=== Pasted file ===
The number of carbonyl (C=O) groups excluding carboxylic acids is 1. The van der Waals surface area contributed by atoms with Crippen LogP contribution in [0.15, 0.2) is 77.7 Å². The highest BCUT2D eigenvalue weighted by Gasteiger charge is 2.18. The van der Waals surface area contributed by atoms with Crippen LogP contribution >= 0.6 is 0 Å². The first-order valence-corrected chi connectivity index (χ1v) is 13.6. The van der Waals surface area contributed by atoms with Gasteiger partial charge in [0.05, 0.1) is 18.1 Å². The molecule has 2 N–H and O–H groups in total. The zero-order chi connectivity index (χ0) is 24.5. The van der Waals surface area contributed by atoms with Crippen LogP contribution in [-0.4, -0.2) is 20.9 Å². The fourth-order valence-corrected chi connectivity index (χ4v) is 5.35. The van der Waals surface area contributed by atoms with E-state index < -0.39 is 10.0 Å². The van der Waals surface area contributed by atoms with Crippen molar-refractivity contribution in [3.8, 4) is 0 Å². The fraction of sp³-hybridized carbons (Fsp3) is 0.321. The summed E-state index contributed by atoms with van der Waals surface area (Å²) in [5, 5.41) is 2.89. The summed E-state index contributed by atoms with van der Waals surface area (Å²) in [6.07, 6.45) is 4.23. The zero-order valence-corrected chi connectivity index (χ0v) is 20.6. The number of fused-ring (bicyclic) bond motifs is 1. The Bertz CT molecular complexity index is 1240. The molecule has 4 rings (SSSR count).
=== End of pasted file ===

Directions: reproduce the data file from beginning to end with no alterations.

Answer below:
The number of carbonyl (C=O) groups excluding carboxylic acids is 1. The van der Waals surface area contributed by atoms with Crippen LogP contribution in [0.15, 0.2) is 77.7 Å². The highest BCUT2D eigenvalue weighted by Gasteiger charge is 2.18. The van der Waals surface area contributed by atoms with Crippen LogP contribution >= 0.6 is 0 Å². The first-order valence-corrected chi connectivity index (χ1v) is 13.6. The van der Waals surface area contributed by atoms with Gasteiger partial charge in [0.05, 0.1) is 18.1 Å². The molecule has 2 N–H and O–H groups in total. The zero-order chi connectivity index (χ0) is 24.5. The van der Waals surface area contributed by atoms with Crippen LogP contribution in [-0.4, -0.2) is 20.9 Å². The fourth-order valence-corrected chi connectivity index (χ4v) is 5.35. The van der Waals surface area contributed by atoms with E-state index < -0.39 is 10.0 Å². The van der Waals surface area contributed by atoms with Crippen molar-refractivity contribution in [3.8, 4) is 0 Å². The fraction of sp³-hybridized carbons (Fsp3) is 0.321. The summed E-state index contributed by atoms with van der Waals surface area (Å²) in [5, 5.41) is 2.89. The summed E-state index contributed by atoms with van der Waals surface area (Å²) in [6.07, 6.45) is 4.23. The zero-order valence-corrected chi connectivity index (χ0v) is 20.6. The number of fused-ring (bicyclic) bond motifs is 1. The Bertz CT molecular complexity index is 1240. The molecule has 4 rings (SSSR count).